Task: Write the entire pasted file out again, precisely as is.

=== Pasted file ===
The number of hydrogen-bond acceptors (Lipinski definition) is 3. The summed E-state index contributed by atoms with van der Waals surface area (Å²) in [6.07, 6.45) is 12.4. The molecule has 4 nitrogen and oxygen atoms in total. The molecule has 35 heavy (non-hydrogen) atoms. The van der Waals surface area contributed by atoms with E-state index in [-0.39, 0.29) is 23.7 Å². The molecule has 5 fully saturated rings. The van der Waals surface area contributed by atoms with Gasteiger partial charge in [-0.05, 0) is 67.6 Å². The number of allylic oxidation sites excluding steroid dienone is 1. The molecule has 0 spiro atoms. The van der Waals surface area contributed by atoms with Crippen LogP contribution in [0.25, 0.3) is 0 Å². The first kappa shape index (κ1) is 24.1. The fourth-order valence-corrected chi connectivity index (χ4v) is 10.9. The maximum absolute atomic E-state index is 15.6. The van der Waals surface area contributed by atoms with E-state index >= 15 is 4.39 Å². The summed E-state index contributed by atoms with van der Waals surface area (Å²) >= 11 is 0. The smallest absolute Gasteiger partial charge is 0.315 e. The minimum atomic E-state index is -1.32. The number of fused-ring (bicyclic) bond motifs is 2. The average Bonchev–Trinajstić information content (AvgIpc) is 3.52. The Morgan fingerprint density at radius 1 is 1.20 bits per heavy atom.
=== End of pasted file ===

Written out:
The number of hydrogen-bond acceptors (Lipinski definition) is 3. The summed E-state index contributed by atoms with van der Waals surface area (Å²) in [6.07, 6.45) is 12.4. The molecule has 4 nitrogen and oxygen atoms in total. The molecule has 35 heavy (non-hydrogen) atoms. The van der Waals surface area contributed by atoms with E-state index in [-0.39, 0.29) is 23.7 Å². The molecule has 5 fully saturated rings. The van der Waals surface area contributed by atoms with Gasteiger partial charge in [-0.05, 0) is 67.6 Å². The number of allylic oxidation sites excluding steroid dienone is 1. The molecule has 0 spiro atoms. The van der Waals surface area contributed by atoms with Crippen LogP contribution in [0.25, 0.3) is 0 Å². The first kappa shape index (κ1) is 24.1. The fourth-order valence-corrected chi connectivity index (χ4v) is 10.9. The maximum absolute atomic E-state index is 15.6. The van der Waals surface area contributed by atoms with E-state index >= 15 is 4.39 Å². The summed E-state index contributed by atoms with van der Waals surface area (Å²) >= 11 is 0. The smallest absolute Gasteiger partial charge is 0.315 e. The minimum atomic E-state index is -1.32. The number of fused-ring (bicyclic) bond motifs is 2. The average Bonchev–Trinajstić information content (AvgIpc) is 3.52. The Morgan fingerprint density at radius 1 is 1.20 bits per heavy atom.